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Anton Chekhov

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As a doctor, he saved lives, delivered babies, dispensed medication. Yet he refused to let other doctors diagnose his tuberculosis. He would later die at an early age, only 44 years old. But he is best remembered for his famous plays, which were said to offer a "theatre of mood" and a "submerged life in the text.” He once said, “What seems to us serious, significant and important will, in future times, be forgotten or won’t seem important at all”. You may recognize his most famous plays, “The Cherry Orchard”, “Uncle Vanya”, “The Seagull” and “The Three Sisters”. He worked closely with Constantin Stanislavski, the Russian actor and director. Who was this famous doctor, playwright, and author of many, many short stories?  We’ll find out next on “Biography Out Loud”.

Anton Chekhov, Russian playwright lived from 1860 to 1904. He has been called “the greatest short-story writer in the history of world literature” by the Encyclopedia Britannica, and influenced many other writers. Trained as a doctor, he used his interactions with all different kinds of people to populate his stories.

He once said, “I feel more confident and more satisfied when I reflect that I have two professions and not one. Medicine is my lawful wife and literature is my mistress. When I get tired of one I spend the night with the other. Though it's disorderly it's not so dull, and besides, neither really loses anything, through my infidelity.”

His father went bankrupt and left the family, fleeing to Moscow to avoid debtor’s prison. Anton Chekhov helped his family and paid for his education by tutoring, selling goldfinches, and also sold short stories to local newspapers. He once said, “When you live on cash, you understand the limits of the world around which you navigate each day. Credit leads into a desert with invisible boundaries.” After becoming a doctor, he made little money treating patients and he charged the poor nothing.

Though he had many struggles in life, he said, “We learn about life not from pluses alone, but from minuses as well.” He also said, “The person who wants nothing, hopes for nothing, and fears nothing can never be an artist.”

He wrote about poor conditions on Sakhalin Island, a prison colony run by Russia. He was disgusted with the conditions he found there, where children were imprisoned with their parents. “Love, friendship, respect, do not unite people as much as a common hatred for something.”

He was disappointed with the first production of “The Seagull”, but Constantine Stanislavski restaged it in Moscow to critical praise.

Success with “The Cherry Orchard”, “The Three Sisters” and “Uncle Vanya” helped Chekhov gain national recognition, and then international praise. Raymond Carver called him “the greatest short story writer who ever lived”.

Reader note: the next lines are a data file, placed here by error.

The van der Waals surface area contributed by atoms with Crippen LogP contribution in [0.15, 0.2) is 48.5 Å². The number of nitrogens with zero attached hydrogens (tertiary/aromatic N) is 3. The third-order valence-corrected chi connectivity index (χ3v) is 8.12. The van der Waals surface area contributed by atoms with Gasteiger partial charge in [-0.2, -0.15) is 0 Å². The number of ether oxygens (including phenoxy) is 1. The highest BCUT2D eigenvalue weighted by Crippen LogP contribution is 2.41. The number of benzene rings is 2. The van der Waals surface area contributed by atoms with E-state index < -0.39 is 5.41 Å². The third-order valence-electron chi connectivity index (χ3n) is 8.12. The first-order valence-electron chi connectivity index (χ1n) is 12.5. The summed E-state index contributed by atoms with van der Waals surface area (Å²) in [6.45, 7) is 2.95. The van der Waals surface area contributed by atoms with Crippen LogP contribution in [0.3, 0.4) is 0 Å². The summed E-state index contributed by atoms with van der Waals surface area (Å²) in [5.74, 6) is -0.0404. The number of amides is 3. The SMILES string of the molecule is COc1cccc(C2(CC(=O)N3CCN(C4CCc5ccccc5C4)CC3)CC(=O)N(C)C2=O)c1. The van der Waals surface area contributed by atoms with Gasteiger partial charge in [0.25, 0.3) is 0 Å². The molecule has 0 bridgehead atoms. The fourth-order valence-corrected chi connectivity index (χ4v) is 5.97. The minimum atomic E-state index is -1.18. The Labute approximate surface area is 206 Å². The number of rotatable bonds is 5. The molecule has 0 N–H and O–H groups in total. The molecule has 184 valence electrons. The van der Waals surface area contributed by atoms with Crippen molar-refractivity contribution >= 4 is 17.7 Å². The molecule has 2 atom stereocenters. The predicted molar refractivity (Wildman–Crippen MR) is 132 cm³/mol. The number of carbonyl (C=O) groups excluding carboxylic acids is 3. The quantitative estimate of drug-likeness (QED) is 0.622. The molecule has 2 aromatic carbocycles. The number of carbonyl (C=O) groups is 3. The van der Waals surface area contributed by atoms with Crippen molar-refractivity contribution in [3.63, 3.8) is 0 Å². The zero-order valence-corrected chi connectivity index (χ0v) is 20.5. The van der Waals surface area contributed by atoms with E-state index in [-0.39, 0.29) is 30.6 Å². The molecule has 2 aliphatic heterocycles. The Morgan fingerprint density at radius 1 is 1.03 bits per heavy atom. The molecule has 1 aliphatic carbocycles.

He worked for over a year on some plays, and once said, “You need to work continually day and night, to read ceaselessly, to study, to exercise your will.... Each hour is precious.” Optimistically, he proclaimed, “There is no Monday which will not give its place to Tuesday.”

Of his urge to write he said, “I have in my head a whole army of people pleading to be let out and awaiting my commands.” Once he became a successful writer he said, “I don’t care for success. The ideas sitting in my head are annoyed by, and envious of, that which I’ve already written.”

Of marriage, Anton Chekhov said, ““If you are afraid of loneliness, do not marry.” He did marry Olga Knipper, an actress he had first met in rehearsals of his play “The Seagull”. He also said, “I observed that after marriage people cease to be curious.”

Constantly plagued by tuberculosis, he moved to Yalta to improve his health. He once said of illness, “It’s even pleasant to be sick when you know that there are people who await your recovery as they might await a holiday.”

He died at the age of 44 from the tuberculosis which had plagued him for years. Of death he said, “Death can only be profitable: there’s no need to eat, drink, pay taxes, offend people, and since a person lies in a grave for hundreds or thousands of years, if you count it up the profit turns out to be enormous.”

At the end of the “Three Sisters”, Anton Chekhov writes, “Time will pass on, and we shall depart for ever, we shall be forgotten; they will forget our faces, voices, and even how many there were of us, but our sufferings will turn into joy for those who will live after us, happiness and peace will reign on earth, and people will remember with kindly words, and bless those who are living now. Our life is not yet at an end. Let us live.”

Anton Chekhov continues to live through his works, as one of the world’s greatest authors.


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Anton Chekhov

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